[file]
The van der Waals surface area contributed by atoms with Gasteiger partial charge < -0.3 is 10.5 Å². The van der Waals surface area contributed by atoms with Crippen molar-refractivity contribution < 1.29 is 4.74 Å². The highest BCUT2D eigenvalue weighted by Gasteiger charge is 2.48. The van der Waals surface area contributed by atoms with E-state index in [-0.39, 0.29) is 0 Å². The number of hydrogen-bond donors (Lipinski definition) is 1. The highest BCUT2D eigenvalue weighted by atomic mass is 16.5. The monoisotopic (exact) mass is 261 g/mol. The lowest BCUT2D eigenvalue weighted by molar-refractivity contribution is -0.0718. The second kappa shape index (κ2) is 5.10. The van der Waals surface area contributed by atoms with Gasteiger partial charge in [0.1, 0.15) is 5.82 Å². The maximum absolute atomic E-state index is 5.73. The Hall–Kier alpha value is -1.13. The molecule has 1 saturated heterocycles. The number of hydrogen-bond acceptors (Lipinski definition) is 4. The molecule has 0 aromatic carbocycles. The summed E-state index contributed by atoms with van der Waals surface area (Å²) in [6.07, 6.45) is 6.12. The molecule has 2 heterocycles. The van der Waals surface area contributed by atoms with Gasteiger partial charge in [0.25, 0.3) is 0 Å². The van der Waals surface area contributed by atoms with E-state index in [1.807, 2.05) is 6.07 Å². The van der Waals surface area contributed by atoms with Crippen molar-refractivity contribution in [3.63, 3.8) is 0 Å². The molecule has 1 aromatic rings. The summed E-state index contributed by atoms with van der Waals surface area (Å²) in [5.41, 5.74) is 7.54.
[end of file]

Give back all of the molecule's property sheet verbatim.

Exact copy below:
The van der Waals surface area contributed by atoms with Gasteiger partial charge < -0.3 is 10.5 Å². The van der Waals surface area contributed by atoms with Crippen molar-refractivity contribution < 1.29 is 4.74 Å². The highest BCUT2D eigenvalue weighted by Gasteiger charge is 2.48. The van der Waals surface area contributed by atoms with E-state index in [-0.39, 0.29) is 0 Å². The number of hydrogen-bond donors (Lipinski definition) is 1. The highest BCUT2D eigenvalue weighted by atomic mass is 16.5. The monoisotopic (exact) mass is 261 g/mol. The lowest BCUT2D eigenvalue weighted by molar-refractivity contribution is -0.0718. The second kappa shape index (κ2) is 5.10. The van der Waals surface area contributed by atoms with Gasteiger partial charge in [0.1, 0.15) is 5.82 Å². The maximum absolute atomic E-state index is 5.73. The Hall–Kier alpha value is -1.13. The molecule has 1 saturated heterocycles. The number of hydrogen-bond acceptors (Lipinski definition) is 4. The molecule has 0 aromatic carbocycles. The summed E-state index contributed by atoms with van der Waals surface area (Å²) in [6.07, 6.45) is 6.12. The molecule has 2 heterocycles. The van der Waals surface area contributed by atoms with Gasteiger partial charge in [0.25, 0.3) is 0 Å². The van der Waals surface area contributed by atoms with E-state index in [1.807, 2.05) is 6.07 Å². The van der Waals surface area contributed by atoms with Crippen molar-refractivity contribution in [3.63, 3.8) is 0 Å². The molecule has 1 aromatic rings. The summed E-state index contributed by atoms with van der Waals surface area (Å²) in [5.41, 5.74) is 7.54.